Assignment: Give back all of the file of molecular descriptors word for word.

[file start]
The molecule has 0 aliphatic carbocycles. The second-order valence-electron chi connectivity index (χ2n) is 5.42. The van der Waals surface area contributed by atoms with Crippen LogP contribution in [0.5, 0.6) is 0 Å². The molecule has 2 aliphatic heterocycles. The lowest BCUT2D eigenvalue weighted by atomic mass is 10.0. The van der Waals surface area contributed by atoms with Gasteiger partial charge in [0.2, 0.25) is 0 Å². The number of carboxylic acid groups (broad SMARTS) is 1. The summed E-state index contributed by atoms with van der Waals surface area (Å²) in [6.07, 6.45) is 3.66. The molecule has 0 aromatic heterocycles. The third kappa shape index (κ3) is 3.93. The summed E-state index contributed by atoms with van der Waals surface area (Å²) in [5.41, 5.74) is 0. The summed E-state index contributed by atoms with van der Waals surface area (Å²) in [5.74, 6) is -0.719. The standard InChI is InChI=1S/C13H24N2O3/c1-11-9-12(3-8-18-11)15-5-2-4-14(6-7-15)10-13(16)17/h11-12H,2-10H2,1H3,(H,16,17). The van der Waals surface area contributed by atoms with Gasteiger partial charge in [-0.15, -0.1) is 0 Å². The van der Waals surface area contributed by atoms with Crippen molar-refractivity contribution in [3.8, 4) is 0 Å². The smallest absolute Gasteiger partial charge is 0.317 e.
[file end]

The molecule has 0 aliphatic carbocycles. The second-order valence-electron chi connectivity index (χ2n) is 5.42. The van der Waals surface area contributed by atoms with Crippen LogP contribution in [0.5, 0.6) is 0 Å². The molecule has 2 aliphatic heterocycles. The lowest BCUT2D eigenvalue weighted by atomic mass is 10.0. The van der Waals surface area contributed by atoms with Gasteiger partial charge in [0.2, 0.25) is 0 Å². The number of carboxylic acid groups (broad SMARTS) is 1. The summed E-state index contributed by atoms with van der Waals surface area (Å²) in [6.07, 6.45) is 3.66. The molecule has 0 aromatic heterocycles. The third kappa shape index (κ3) is 3.93. The summed E-state index contributed by atoms with van der Waals surface area (Å²) in [5.41, 5.74) is 0. The summed E-state index contributed by atoms with van der Waals surface area (Å²) in [5.74, 6) is -0.719. The standard InChI is InChI=1S/C13H24N2O3/c1-11-9-12(3-8-18-11)15-5-2-4-14(6-7-15)10-13(16)17/h11-12H,2-10H2,1H3,(H,16,17). The van der Waals surface area contributed by atoms with Gasteiger partial charge in [-0.15, -0.1) is 0 Å². The van der Waals surface area contributed by atoms with Crippen molar-refractivity contribution in [3.8, 4) is 0 Å². The smallest absolute Gasteiger partial charge is 0.317 e.